By Noman Ahmed
KARACHI: It’s a call that few children could have found believable. Fatima Hussain, 15, felt the same when she received a call from Zehra Ali, an assistant manager at the Pakistan Space and Upper Atmosphere Research Commission (Suparco), who asked her to pack her bags for an international competition in Singapore.
Fatima was surprised to hear she been selected to participate at the International Water Rocket competition 2011. The contest was organised in Tampines, on December 3, in conjunction with the 18th session of the Asia-Pacific Regional Space Agency Forum.
Fatima ranked 15th among 60 participants from over 20 countries in the Asia-Pacific region, all aged between 12 and 16. The contest tasked students to launch two-litre soda bottle rockets twice from a 60-metre distance and land it within a specific area.
“Water rocket launching teaches students about the principles of aeronautics,” said Fatima. Water is shot backwards in these model rockets to propel them, as an alternative to the fuel in actual rockets.
Fatima had the experience of a local competition organised by Suparco during World Space Week 2010 under her belt. She was ranked third in the contest. “Based on her performance, Suparco selected her to represent Pakistan in an international competition,” said Ghulam Murtuza, Fatima’s Physics instructor.
Fatima had been informed of her selection a month before the competition and Suparco arranged training sessions for her. But there were still a few things lacking, which Fatima believed would have helped her compete better in Singapore. “For instance, I practiced on simple Japanese launchers while those in the competition were newfangled iPad-EEG based,” she said.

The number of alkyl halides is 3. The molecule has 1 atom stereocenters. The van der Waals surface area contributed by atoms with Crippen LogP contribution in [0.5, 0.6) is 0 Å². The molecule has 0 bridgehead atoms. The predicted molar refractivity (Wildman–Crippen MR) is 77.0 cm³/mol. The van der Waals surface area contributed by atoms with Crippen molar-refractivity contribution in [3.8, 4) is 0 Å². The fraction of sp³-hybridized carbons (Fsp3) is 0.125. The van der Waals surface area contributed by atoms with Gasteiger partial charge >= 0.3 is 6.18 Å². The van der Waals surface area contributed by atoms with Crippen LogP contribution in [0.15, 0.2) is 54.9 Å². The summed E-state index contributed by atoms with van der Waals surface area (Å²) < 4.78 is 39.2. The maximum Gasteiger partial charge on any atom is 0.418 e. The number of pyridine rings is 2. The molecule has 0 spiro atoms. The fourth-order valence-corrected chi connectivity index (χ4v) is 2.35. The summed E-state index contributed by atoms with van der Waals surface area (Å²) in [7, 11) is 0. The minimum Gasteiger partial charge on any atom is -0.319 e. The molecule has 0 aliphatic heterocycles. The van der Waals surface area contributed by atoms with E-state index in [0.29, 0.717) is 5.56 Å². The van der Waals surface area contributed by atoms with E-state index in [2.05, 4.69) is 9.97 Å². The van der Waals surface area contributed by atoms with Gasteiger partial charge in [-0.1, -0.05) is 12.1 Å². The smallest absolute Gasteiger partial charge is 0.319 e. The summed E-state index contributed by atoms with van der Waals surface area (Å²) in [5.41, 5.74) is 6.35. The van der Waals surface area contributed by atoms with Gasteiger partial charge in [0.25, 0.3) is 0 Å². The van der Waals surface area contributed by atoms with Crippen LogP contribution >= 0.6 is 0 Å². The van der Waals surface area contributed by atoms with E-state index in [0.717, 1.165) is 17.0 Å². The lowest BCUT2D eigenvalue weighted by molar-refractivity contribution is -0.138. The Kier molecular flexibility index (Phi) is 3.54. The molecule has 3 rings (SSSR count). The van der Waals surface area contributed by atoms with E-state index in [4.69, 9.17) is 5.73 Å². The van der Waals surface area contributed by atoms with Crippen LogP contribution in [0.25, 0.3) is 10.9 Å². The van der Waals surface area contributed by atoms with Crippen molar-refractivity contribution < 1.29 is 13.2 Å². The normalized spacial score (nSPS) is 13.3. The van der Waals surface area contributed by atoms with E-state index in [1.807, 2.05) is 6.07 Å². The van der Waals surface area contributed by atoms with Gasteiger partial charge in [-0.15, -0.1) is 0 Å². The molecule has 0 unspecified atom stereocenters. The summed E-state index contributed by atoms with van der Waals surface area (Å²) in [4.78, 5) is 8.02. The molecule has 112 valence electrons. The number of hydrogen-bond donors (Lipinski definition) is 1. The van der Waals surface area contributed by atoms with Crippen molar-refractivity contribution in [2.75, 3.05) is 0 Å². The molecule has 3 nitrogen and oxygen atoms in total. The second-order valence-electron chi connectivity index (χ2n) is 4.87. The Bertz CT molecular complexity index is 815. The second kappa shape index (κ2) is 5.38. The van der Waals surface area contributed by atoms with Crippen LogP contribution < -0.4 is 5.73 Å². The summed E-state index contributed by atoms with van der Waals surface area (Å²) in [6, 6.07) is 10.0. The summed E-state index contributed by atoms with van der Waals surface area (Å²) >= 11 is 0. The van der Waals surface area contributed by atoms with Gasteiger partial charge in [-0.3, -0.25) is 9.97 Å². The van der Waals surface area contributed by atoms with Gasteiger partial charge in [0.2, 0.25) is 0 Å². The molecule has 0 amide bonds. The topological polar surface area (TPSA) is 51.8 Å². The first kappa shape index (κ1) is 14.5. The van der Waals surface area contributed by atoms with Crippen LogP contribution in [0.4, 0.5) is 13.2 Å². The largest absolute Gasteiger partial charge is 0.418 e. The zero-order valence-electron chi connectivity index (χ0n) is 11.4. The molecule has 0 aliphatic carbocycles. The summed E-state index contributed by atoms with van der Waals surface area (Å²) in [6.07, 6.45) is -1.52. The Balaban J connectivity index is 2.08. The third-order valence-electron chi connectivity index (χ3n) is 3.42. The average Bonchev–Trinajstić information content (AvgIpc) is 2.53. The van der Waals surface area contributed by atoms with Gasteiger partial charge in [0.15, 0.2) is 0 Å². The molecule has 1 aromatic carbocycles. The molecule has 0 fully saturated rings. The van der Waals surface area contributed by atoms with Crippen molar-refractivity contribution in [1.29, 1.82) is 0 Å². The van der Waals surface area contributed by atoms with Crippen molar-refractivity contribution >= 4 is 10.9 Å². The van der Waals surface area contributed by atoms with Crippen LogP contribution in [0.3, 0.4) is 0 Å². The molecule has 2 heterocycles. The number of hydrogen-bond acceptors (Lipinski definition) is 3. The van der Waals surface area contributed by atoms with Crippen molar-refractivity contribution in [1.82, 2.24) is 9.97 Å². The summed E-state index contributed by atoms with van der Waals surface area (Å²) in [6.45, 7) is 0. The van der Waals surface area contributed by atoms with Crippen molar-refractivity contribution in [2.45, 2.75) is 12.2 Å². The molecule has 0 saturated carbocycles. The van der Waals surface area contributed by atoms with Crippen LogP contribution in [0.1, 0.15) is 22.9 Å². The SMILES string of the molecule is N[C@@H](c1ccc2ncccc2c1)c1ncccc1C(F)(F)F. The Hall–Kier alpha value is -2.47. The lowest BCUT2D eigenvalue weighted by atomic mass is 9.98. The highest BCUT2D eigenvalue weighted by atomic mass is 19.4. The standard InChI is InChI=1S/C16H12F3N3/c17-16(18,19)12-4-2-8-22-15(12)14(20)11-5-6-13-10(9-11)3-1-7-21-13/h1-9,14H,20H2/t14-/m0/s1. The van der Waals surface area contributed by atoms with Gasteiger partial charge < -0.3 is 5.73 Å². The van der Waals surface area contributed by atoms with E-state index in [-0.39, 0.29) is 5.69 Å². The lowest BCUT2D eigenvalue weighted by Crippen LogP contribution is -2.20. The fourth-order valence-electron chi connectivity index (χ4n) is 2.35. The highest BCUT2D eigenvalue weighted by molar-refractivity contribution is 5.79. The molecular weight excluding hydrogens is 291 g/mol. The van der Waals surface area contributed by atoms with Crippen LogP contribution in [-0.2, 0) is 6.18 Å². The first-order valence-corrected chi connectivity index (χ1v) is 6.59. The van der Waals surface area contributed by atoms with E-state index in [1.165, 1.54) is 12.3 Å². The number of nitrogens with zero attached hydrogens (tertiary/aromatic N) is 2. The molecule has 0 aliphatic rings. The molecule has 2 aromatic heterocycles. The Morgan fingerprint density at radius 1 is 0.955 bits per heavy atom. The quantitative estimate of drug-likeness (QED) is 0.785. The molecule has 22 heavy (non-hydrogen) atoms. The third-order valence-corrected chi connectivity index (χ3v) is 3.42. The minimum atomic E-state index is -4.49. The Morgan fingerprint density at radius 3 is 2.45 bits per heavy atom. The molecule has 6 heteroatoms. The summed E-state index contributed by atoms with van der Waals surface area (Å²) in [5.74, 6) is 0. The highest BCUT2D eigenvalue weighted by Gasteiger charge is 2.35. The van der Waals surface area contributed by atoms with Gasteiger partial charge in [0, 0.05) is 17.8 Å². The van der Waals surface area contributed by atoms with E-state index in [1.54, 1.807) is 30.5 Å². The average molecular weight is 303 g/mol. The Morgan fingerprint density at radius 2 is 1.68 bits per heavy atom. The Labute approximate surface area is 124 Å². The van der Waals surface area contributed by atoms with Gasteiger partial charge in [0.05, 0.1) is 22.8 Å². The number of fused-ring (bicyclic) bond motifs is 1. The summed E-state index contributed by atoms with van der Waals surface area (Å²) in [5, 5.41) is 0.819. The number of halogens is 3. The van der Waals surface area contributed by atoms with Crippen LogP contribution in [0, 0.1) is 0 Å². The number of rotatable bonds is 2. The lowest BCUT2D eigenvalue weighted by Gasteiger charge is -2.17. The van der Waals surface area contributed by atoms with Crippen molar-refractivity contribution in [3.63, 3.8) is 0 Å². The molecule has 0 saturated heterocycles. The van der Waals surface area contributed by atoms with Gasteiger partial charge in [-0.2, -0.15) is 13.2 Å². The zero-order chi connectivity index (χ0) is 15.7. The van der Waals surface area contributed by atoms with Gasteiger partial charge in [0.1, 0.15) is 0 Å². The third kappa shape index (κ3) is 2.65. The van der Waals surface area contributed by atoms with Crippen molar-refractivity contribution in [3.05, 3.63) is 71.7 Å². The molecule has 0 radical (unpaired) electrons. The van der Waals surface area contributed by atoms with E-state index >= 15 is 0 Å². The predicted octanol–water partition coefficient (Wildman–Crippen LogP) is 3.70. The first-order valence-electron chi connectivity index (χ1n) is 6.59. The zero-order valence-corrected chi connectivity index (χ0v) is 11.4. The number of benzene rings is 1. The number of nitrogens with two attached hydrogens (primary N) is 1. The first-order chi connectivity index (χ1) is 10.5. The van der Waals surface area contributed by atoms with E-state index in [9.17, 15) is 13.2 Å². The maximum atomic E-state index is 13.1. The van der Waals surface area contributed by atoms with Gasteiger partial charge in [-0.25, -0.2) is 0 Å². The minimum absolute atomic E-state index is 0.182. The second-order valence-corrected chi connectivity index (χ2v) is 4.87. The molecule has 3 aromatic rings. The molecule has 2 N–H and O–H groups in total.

“I was scared at first and I had no idea what would happen since I didn’t have any experience with the new launchers,” she said. While Fatima is interested in dentistry, winning Suparco’s competition made her develop an interest in aeronautics. “I’m double-minded about what should I choose for a career,” she chuckled, adding that her parents encourage her to do what she identifies herself best with.
Dawood Public School principal Viqar Afza is proud of her student. “She was in grade 7 when I began to think that she has something extraordinary in her,” she said, recalling an article Fatima wrote about herself titled ‘Fatima Hussain: The science whiz in the block’. “I was wondering how a seventh-grader could write with such elaboration. I asked the teachers to verify if she wrote it by herself or copied it from somewhere,” she said. Fatima’s mother, an assistant professor at the Government College of Home Economics, also credits the school, which she says has served as a “confidence booster” for her daughters.